Jimmies' Stier trying to go out on top at national championships

Stier is hoping to be the second female Jimmie national champion in program history.

Anni Stier
The Jimmies' Anni Stier runs the 400-meter dash during the Al Cassell Classic on April 28 at Charlotte and Gordon Hansen Stadium.
Max O'Neill / The Jamestown Sun

JAMESTOWN — For the first and last time in her career, Anni Stier will be heading to the NAIA Outdoor Championships. The University of Jamestown runner qualified for the 2023 outdoor championships with a time of 64.18 in the 400-meter hurdles.

“It was a really big goal just to make it to nationals,” Stier said. “That’s been my goal for all four years so I was really excited to qualify for nationals. My goal is to just run hard and end my career on a good note, hopefully, get a new personal best, just wanna run a good time and have fun and just enjoy the environment there.”

After graduating, Stier’s days are not only full of preparing for the national championships, they are also full of preparing her future kindergarten classroom at Louis L’Amour Elementary School.

“I’ve been doing different things to get my classroom ready while I’m still in Jamestown right now, subbing (substitute teaching) and yeah, doing practice, lifting and things like that,” Stier said.

Jimmies head coach Jarvis Jelen said he has not been spending a ton of time with the five Jimmies going to the national championships, including Stier. He said the athletes have been spending more time with their specific event coaches.


This season, Stier set a career-best in the 400-meter hurdles and had one win, a top finish in the 400-meter race at the Al Cassell Classic on April 28.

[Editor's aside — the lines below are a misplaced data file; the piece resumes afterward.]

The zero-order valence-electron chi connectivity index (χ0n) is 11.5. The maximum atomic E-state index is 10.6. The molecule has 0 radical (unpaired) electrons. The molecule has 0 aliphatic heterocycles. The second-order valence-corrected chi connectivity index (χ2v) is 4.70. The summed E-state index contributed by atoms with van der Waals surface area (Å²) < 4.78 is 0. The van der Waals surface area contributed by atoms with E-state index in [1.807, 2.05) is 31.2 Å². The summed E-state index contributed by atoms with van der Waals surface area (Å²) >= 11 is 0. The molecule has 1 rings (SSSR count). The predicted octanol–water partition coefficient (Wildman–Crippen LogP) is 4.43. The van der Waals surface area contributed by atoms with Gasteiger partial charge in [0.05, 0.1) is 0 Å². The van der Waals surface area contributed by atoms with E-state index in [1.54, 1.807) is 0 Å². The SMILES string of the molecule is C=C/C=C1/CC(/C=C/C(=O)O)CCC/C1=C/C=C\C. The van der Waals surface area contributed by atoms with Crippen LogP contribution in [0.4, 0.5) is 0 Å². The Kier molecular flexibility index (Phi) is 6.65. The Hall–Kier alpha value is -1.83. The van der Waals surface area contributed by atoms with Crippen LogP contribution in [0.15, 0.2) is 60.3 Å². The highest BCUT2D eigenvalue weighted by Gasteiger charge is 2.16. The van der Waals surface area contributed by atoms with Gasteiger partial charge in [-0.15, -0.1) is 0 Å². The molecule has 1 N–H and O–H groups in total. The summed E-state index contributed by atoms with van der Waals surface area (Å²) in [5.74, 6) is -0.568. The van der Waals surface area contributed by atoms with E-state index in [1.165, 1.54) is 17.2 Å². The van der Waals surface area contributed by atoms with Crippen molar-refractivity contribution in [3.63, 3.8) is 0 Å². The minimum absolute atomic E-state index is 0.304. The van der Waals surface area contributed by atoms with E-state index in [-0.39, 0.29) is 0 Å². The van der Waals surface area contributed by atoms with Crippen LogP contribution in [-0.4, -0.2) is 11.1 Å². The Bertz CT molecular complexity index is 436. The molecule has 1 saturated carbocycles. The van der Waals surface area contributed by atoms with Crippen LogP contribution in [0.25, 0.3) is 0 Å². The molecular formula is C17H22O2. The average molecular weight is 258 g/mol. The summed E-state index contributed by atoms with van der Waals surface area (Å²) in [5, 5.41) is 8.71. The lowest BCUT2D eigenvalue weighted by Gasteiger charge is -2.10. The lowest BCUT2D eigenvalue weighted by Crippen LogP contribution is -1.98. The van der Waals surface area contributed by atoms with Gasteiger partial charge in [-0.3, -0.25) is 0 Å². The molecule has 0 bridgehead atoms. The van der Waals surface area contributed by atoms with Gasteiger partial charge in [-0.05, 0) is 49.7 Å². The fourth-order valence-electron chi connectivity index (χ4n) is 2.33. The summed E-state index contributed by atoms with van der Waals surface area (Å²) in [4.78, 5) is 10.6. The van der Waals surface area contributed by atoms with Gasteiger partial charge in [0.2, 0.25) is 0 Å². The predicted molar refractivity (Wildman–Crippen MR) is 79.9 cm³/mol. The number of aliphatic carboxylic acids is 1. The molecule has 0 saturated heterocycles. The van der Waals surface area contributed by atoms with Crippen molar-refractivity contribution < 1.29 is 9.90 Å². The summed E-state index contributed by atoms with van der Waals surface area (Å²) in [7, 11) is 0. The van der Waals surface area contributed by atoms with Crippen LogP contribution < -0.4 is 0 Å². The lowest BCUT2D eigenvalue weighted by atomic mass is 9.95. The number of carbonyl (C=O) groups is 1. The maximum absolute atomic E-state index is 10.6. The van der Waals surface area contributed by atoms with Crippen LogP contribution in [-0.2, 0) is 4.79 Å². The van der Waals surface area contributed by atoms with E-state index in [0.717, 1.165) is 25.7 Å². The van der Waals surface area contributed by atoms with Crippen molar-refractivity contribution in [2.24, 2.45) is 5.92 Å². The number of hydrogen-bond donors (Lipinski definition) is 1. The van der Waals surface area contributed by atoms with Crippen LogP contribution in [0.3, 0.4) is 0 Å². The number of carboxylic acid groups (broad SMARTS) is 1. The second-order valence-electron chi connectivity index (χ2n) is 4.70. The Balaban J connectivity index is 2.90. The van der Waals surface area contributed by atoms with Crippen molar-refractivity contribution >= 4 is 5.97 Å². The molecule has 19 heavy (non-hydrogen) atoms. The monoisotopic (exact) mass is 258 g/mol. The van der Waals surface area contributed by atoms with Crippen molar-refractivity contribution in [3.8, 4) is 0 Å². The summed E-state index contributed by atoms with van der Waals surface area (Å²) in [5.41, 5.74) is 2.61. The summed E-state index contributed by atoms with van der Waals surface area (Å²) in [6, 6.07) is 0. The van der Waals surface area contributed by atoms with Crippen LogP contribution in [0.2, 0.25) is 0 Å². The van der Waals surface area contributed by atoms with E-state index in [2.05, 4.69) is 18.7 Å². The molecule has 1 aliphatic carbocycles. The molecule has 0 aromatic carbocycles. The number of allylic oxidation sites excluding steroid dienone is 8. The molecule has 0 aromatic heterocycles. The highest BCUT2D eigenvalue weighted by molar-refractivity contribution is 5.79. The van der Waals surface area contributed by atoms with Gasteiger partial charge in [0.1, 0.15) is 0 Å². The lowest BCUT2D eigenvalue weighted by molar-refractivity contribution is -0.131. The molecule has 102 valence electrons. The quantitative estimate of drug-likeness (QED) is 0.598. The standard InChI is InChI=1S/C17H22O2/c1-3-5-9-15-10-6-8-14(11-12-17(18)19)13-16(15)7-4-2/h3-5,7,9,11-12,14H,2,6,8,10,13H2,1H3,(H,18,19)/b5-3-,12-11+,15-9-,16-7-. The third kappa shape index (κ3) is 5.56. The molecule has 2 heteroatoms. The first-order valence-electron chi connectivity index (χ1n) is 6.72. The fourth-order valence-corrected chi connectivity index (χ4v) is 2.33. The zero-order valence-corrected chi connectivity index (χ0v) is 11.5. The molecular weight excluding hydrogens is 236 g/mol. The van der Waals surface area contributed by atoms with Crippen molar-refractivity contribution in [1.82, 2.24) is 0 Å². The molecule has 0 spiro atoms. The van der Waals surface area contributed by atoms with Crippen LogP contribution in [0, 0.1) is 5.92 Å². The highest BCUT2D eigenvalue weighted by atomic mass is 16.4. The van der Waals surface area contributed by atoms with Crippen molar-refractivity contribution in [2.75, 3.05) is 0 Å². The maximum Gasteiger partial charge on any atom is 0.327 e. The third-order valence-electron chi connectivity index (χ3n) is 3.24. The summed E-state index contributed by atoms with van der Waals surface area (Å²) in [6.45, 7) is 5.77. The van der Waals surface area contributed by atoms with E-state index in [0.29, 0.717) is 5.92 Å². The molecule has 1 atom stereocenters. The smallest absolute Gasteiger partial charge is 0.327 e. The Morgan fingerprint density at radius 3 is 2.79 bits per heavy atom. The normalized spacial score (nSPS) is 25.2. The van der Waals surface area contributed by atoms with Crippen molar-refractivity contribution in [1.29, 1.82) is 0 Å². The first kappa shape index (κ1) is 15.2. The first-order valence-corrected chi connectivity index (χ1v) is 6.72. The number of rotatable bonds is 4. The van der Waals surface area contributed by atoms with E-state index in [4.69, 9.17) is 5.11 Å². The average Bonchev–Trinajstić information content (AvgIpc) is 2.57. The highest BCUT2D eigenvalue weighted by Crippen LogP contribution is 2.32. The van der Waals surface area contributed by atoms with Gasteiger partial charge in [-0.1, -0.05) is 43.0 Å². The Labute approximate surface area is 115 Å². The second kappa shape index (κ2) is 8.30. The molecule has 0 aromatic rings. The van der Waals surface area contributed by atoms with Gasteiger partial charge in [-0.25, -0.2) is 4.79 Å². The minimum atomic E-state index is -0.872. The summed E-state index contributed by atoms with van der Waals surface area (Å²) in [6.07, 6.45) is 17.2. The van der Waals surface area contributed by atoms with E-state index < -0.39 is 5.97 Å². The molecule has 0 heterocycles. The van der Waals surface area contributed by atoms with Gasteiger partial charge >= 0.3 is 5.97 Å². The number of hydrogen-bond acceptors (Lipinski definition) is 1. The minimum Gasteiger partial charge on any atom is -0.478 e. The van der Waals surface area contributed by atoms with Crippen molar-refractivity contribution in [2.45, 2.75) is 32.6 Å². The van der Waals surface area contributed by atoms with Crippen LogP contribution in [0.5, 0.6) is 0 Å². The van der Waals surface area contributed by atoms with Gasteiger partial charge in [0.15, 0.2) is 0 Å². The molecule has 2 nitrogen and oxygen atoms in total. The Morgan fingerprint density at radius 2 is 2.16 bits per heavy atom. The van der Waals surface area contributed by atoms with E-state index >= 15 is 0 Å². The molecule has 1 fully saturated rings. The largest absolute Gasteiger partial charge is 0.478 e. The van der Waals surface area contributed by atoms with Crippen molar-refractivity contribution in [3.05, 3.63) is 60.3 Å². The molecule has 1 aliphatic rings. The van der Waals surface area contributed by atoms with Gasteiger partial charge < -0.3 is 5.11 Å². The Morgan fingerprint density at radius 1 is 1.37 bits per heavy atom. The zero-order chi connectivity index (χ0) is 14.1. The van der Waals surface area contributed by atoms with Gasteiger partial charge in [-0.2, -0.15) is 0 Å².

“I ran for a long time, four years at Jamestown really did fly by but I’ve had a lot of different people that I’ve gotten to learn from,” Stier said. “I would say I’ve grown a lot, I’ve had a lot of great coaches over my career and running with a lot of great other athletes at college has really pushed me.”

During her career at Rugby (North Dakota) High School, Stier competed in the 300-meter hurdles. She said the biggest difference between the 400-meter hurdles and the 300-meter hurdles is the toll the extra distance takes on your body.

Jelen said Stier’s success has come from her work ethic.

“She is very driven and competitive as much as anybody on the team,” Jelen said. “She’s worked hard and been really disciplined for her whole career. She’s a real competitor, she really is tough on herself, sometimes too tough but that’s our job as a coaching staff and a team to help her to sometimes see the positives and be able to learn from and move past races. Which, she does a good job of it, but she really wants to do well and that’s gotten her to where she’s at as well.”

Stier will be competing against 21 other runners from around the country in the event.

“I just want to get out hard at that race and focus on one hurdle at a time, that’s what I do when I’m running, attack and compete with the people in my heat,” Stier said.

Stier said her mindset before an event is to not get into her head and get too nervous.


During her career, Stier has been coached by three different head coaches, with the current one being Jelen.

“It definitely puts a different perspective on things, and ... learning to overcome a lot of different obstacles,” Stier said. “It’s not always easy to transition like that but I think it made our team mentally tough and it makes you a lot closer with your teammates for sure.”

Jelen said he expects Stier to put in a good effort at the national championships.

“Honestly, because she squeaked in with a small PR (personal record) and has been pretty consistent in her races leading up, she would most likely in order to make finals, she would probably need to have the best race she’s ever had,” Jelen said. “She’s definitely an underdog and doesn’t have pressure, there’s a lot of pressure there for her to go just challenge herself and she what she can do.”

Stier is one of two Jimmies women to make the national championships. Jordynn Toliver qualified in the javelin and the heptathlon.

“Jordynn is super fun to practice with, being the two girls that are going, we really bond over that,” Stier said. “We’ve gotten super close over our four years. So, yeah, I talk to Jordynn a lot, we really motivate each other, we love to practice together and push each other in practice. It’ll be fun to go together and learn from her and have fun.”

My name is Max O'Neill. I am a Sports Reporter at The Jamestown Sun. I am a native New Yorker, who graduated from Ithaca College in 2020 with a degree in Television-Radio.
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